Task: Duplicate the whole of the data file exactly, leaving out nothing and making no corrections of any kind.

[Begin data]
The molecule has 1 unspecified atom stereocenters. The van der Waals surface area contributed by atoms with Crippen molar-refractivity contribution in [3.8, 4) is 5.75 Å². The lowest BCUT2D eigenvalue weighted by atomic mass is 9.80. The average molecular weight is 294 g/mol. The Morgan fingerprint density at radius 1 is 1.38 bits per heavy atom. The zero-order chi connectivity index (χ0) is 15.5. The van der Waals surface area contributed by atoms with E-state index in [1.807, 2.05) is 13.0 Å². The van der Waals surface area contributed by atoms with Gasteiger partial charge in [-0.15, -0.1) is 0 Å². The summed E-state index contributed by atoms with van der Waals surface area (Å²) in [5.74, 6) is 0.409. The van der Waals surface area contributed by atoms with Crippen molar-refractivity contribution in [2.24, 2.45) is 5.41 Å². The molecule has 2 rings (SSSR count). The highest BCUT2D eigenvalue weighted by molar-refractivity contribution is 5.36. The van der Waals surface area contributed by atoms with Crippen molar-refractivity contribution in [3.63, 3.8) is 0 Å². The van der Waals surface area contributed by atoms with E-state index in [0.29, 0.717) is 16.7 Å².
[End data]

The molecule has 1 unspecified atom stereocenters. The van der Waals surface area contributed by atoms with Crippen molar-refractivity contribution in [3.8, 4) is 5.75 Å². The lowest BCUT2D eigenvalue weighted by atomic mass is 9.80. The average molecular weight is 294 g/mol. The Morgan fingerprint density at radius 1 is 1.38 bits per heavy atom. The zero-order chi connectivity index (χ0) is 15.5. The van der Waals surface area contributed by atoms with E-state index in [1.807, 2.05) is 13.0 Å². The van der Waals surface area contributed by atoms with Gasteiger partial charge in [-0.15, -0.1) is 0 Å². The summed E-state index contributed by atoms with van der Waals surface area (Å²) in [5.74, 6) is 0.409. The van der Waals surface area contributed by atoms with Crippen molar-refractivity contribution in [2.24, 2.45) is 5.41 Å². The molecule has 2 rings (SSSR count). The highest BCUT2D eigenvalue weighted by molar-refractivity contribution is 5.36. The van der Waals surface area contributed by atoms with Crippen molar-refractivity contribution in [3.63, 3.8) is 0 Å². The van der Waals surface area contributed by atoms with E-state index in [0.29, 0.717) is 16.7 Å².